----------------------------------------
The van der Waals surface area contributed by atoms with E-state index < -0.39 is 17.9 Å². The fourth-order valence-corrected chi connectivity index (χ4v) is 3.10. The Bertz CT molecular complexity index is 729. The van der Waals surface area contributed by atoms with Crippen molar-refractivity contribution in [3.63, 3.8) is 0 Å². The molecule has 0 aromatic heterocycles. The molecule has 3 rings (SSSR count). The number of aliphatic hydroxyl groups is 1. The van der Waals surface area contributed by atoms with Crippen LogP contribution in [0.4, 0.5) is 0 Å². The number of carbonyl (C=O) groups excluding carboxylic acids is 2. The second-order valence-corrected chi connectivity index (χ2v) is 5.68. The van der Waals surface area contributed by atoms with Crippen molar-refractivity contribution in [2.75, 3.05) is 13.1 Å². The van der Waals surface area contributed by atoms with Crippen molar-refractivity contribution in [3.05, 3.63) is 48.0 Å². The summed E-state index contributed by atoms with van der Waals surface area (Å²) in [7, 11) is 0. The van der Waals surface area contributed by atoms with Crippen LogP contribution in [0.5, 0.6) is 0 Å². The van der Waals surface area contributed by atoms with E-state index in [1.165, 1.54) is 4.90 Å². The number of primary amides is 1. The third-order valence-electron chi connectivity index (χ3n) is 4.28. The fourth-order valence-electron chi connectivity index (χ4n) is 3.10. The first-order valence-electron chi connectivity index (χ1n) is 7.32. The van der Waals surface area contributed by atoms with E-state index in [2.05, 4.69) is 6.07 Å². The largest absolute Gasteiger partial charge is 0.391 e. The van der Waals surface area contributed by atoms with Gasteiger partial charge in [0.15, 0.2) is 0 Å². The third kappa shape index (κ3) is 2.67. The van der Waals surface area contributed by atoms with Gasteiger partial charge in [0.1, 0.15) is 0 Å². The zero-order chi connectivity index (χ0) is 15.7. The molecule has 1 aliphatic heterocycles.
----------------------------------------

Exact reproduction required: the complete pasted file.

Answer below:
The van der Waals surface area contributed by atoms with E-state index < -0.39 is 17.9 Å². The fourth-order valence-corrected chi connectivity index (χ4v) is 3.10. The Bertz CT molecular complexity index is 729. The van der Waals surface area contributed by atoms with Crippen molar-refractivity contribution in [3.63, 3.8) is 0 Å². The molecule has 0 aromatic heterocycles. The molecule has 3 rings (SSSR count). The number of aliphatic hydroxyl groups is 1. The van der Waals surface area contributed by atoms with Crippen LogP contribution in [0.4, 0.5) is 0 Å². The number of carbonyl (C=O) groups excluding carboxylic acids is 2. The second-order valence-corrected chi connectivity index (χ2v) is 5.68. The van der Waals surface area contributed by atoms with Crippen molar-refractivity contribution in [2.75, 3.05) is 13.1 Å². The van der Waals surface area contributed by atoms with Crippen molar-refractivity contribution in [3.05, 3.63) is 48.0 Å². The summed E-state index contributed by atoms with van der Waals surface area (Å²) in [7, 11) is 0. The van der Waals surface area contributed by atoms with Crippen LogP contribution in [0.5, 0.6) is 0 Å². The van der Waals surface area contributed by atoms with E-state index in [1.165, 1.54) is 4.90 Å². The number of primary amides is 1. The third-order valence-electron chi connectivity index (χ3n) is 4.28. The fourth-order valence-electron chi connectivity index (χ4n) is 3.10. The first-order valence-electron chi connectivity index (χ1n) is 7.32. The van der Waals surface area contributed by atoms with E-state index in [2.05, 4.69) is 6.07 Å². The largest absolute Gasteiger partial charge is 0.391 e. The van der Waals surface area contributed by atoms with Gasteiger partial charge in [0.15, 0.2) is 0 Å². The third kappa shape index (κ3) is 2.67. The van der Waals surface area contributed by atoms with Gasteiger partial charge in [0.1, 0.15) is 0 Å². The zero-order chi connectivity index (χ0) is 15.7. The molecule has 1 aliphatic heterocycles.